The newly inserted Section 8a InhKontrollV concerns notifying parties domiciled in a third country (Para. 1). In this case, a clearance certificate from a public body and financial supervisory authority of the third country (nos. 1 and 2) as well as a summary of the supervisory regulations for the notifying party in the third country must be enclosed (no. 3). If the notifying party is a private equity fund or hedge fund (para. 2), it is required to disclose the investment policy, strategy and history at institutions within the meaning of the KWG (nos. 1 to 3). Decision-making structures (No. 4) within the fund and anti-money laundering procedures (No. 5) must also be included.
These tightenings result from the increased risk that these two potential acquirer groups bring to the financial market through significant participation. The increased risk results, on the one hand, from the more difficult access of the German financial supervisory authorities to persons subject to notification in third countries and, on the other hand, from possible speculative tendencies of the funds.
The information on the reliability of the notifying party (Section 9 InhKontrollV) has also been expanded. Section 9 (1) sentence 2 of the InhKontrollV now stipulates that ‘shareholders who can exercise a significant influence on the party required to notify‘ must also provide information in accordance with Section 9 of the InhKontrollV.
As a third measure, the newly inserted Section 11a InhKontrollV postulates a special notification requirement for legal entities that are part of a group of companies. Due to the associated complexity for the financial supervisory authority, such a notifying party is required to attach to the notification an analysis describing the scope of supervision on a consolidated basis. This analysis must also indicate which entities of the group would fall within the scope of supervision after the acquisition or increase and at which levels within the group supervision would take place. In this context, sentence 3 also requires that an analysis be included as to whether the acquisition or increase would have an impact on the target company’s ability to continue to provide accurate information to the supervisory authority in a timely manner. These measures are intended to ensure that there are no unexpected effects on financial supervision in the event of an investment. Such information was previously only required for Owner Control Procedures of (MiFID) Investment Firms. For Investment Firms, the acquisition procedure is governed by a Delegated Regulation to MiFID II (cf. Delegated Regulation (EU) 2017/1946). The InhKontrollV therefore did not apply in these cases.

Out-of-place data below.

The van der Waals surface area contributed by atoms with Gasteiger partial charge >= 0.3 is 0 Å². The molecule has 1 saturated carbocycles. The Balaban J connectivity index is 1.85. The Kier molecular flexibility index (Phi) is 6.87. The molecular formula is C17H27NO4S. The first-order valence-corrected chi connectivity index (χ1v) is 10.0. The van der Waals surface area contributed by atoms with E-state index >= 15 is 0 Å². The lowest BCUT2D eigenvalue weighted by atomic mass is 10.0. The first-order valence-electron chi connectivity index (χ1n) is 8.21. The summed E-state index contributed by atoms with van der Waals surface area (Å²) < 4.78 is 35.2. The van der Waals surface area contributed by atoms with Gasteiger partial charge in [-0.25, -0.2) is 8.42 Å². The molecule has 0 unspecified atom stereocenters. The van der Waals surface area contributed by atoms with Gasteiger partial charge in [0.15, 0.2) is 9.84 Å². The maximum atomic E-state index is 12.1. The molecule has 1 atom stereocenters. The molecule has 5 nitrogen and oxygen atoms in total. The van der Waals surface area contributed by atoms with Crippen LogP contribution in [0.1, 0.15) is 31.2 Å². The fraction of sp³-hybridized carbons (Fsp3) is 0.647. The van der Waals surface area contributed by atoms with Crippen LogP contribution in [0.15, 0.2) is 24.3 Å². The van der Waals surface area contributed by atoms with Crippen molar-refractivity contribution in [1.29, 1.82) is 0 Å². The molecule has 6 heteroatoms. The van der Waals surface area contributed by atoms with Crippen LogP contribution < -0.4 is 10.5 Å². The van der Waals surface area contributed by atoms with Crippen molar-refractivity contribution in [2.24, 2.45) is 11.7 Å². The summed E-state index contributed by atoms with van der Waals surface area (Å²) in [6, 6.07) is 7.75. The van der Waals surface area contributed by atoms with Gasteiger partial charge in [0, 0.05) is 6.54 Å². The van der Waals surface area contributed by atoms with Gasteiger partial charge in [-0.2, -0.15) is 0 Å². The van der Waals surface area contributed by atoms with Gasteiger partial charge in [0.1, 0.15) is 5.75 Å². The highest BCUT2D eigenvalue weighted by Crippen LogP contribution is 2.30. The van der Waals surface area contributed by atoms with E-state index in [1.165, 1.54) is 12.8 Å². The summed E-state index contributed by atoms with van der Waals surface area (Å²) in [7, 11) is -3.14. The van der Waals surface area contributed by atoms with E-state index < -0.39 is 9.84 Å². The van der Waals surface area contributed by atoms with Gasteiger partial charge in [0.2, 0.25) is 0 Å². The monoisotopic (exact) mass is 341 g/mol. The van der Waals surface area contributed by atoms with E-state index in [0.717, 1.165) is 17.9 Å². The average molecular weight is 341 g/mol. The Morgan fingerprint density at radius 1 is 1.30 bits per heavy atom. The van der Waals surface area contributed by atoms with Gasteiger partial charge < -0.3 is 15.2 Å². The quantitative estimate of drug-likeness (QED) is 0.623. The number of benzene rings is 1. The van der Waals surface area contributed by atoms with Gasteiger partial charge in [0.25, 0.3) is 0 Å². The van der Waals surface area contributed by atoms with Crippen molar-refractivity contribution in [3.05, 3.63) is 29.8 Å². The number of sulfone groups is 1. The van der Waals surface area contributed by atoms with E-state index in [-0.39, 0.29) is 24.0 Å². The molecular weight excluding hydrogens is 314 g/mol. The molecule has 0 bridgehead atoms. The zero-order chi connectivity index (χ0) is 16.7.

The fourth and last extension was included in Section 12 (6), (7) InhKontrollV. Accordingly, the notifying party is obliged to disclose all interests and business relationships of the persons named in Section 8 No. 7 InhKontrollV (new or additional managing directors after completion of the acquisition of the shares) and their family members with persons in key positions of the target company, the parent company, the subsidiary and with holders of at least 5% of the capital or voting rights of the target company, so that possible interrelationships and unexpected arrangements can be uncovered at an early stage of the Owner Control Procedure.
Some changes to the InhKontrollV are quite positive, such as the extended possibility of referring to past proceedings or the clarification that proceedings are not necessary in the case of changes resulting from reorganizations under company law. Significantly tightened are the (not uncommon) proceedings in which a private equity or hedge fund is involved. Especially the disclosure of information on the investment policy and information on the performance of investments in regulated companies mean a significant tightening of the disclosures.
It is difficult to understand why BaFin and BMF have not taken the opportunity to simplify the submission procedure. It is not clear why documents that do not have to be submitted as originals still have to be submitted in writing.